This is a terrific story about living in Whittier, Alaska, surely one of the oddest places to live on Earth: The Alaska Town Living Under One Roof. Also, and I didn't know there was a word for this: What High-Speed Cameras Can Tell Us About the Smell of Rain. One more, and it's both sports and boardgame related: The Packers Got Everyone in Green Bay Playing Settlers of Cataan.

From Jonathan Arnold, and if you want to go to Mars someday, you'll want to read this: All You Have Eaten.

From Meg McReynolds, and this explains quite a lot: The Psychological Reason 'Billie Jean' Kills at Weddings.

Thursday, January 15, 2015


The repressively cheery tone of holiday letters terrifies me.

No matter the event, it's presented in an impossibly cheerful way.

In downsizing news, Johnny lost a leg this year, and it couldn't have happened at a better time!!!

(Andrew, please note: I'm specifically NOT referring to your annual holiday letter, which is entirely delightful)

Baseball: This Would Work

I write several grouchy old man posts a year about how baseball is so tediously slow that it's unwatchable.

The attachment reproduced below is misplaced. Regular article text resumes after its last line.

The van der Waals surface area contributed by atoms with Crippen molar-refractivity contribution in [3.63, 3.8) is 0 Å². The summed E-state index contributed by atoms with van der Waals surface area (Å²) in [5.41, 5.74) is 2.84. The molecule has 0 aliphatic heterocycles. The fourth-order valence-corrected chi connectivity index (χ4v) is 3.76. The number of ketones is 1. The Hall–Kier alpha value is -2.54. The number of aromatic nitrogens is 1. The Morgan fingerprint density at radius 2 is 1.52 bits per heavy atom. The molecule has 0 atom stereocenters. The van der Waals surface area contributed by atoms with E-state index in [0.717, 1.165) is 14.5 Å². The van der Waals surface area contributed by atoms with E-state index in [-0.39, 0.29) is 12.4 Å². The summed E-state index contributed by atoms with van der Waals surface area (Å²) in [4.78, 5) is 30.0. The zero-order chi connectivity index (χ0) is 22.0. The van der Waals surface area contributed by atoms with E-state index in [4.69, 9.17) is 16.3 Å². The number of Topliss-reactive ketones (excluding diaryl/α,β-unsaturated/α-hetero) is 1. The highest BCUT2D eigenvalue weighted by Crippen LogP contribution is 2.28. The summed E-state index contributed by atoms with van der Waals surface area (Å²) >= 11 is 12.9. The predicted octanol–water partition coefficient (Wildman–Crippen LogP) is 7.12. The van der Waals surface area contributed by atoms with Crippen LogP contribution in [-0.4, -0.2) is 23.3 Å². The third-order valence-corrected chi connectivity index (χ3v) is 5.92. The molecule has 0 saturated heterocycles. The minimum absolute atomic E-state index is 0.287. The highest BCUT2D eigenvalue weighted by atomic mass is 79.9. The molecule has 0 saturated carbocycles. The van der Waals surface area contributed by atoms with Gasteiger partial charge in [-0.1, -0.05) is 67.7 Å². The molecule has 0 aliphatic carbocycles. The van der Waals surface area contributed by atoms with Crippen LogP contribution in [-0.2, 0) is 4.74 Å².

That doesn't mean I don't want to watch it. I just can't, in its current form. The pace of the game is unbearable.

In 1974, the average length of a major league game was 2:29. That's the era in which I became a fan. Today, 40 years later, the average game length is 3:09. And the extra 40 minutes is coma-inducing tedium: excruciating time between pitches, endless trips to the mound, etc.

Incredibly, Major League Baseball, which is at least as progressive as [insert your choice of organizations from the 15th century HERE], is actually experimenting with ways to fix this.

Most prominently: a pitch clock.

How it works is simple: